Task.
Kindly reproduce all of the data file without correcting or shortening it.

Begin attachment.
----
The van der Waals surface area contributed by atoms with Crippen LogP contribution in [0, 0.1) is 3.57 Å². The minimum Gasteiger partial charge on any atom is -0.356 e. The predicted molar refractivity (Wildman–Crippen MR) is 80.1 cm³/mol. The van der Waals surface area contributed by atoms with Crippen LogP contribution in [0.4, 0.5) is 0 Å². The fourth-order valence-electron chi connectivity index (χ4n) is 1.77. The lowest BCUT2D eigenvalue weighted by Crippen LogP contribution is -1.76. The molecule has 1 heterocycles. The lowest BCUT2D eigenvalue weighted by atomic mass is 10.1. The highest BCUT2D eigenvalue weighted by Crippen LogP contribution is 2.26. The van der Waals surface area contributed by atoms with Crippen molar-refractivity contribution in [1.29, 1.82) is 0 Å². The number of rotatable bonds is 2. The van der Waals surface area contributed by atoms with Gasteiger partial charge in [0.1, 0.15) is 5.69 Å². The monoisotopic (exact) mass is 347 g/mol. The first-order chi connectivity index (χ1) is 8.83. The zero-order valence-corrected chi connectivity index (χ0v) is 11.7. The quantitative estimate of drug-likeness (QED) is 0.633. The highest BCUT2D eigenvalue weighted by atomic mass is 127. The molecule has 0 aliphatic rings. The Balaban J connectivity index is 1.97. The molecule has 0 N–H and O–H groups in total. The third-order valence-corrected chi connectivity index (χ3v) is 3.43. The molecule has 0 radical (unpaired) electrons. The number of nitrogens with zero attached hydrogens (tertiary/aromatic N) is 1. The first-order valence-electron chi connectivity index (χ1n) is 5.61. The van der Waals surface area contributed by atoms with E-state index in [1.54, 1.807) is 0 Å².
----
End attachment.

The van der Waals surface area contributed by atoms with Crippen LogP contribution in [0, 0.1) is 3.57 Å². The minimum Gasteiger partial charge on any atom is -0.356 e. The predicted molar refractivity (Wildman–Crippen MR) is 80.1 cm³/mol. The van der Waals surface area contributed by atoms with Crippen LogP contribution in [0.4, 0.5) is 0 Å². The fourth-order valence-electron chi connectivity index (χ4n) is 1.77. The lowest BCUT2D eigenvalue weighted by Crippen LogP contribution is -1.76. The molecule has 1 heterocycles. The lowest BCUT2D eigenvalue weighted by atomic mass is 10.1. The highest BCUT2D eigenvalue weighted by Crippen LogP contribution is 2.26. The van der Waals surface area contributed by atoms with Crippen molar-refractivity contribution in [1.29, 1.82) is 0 Å². The number of rotatable bonds is 2. The van der Waals surface area contributed by atoms with Gasteiger partial charge in [0.1, 0.15) is 5.69 Å². The monoisotopic (exact) mass is 347 g/mol. The first-order chi connectivity index (χ1) is 8.83. The zero-order valence-corrected chi connectivity index (χ0v) is 11.7. The quantitative estimate of drug-likeness (QED) is 0.633. The highest BCUT2D eigenvalue weighted by atomic mass is 127. The molecule has 0 aliphatic rings. The Balaban J connectivity index is 1.97. The molecule has 0 N–H and O–H groups in total. The third-order valence-corrected chi connectivity index (χ3v) is 3.43. The molecule has 0 radical (unpaired) electrons. The number of nitrogens with zero attached hydrogens (tertiary/aromatic N) is 1. The first-order valence-electron chi connectivity index (χ1n) is 5.61. The van der Waals surface area contributed by atoms with E-state index in [1.54, 1.807) is 0 Å².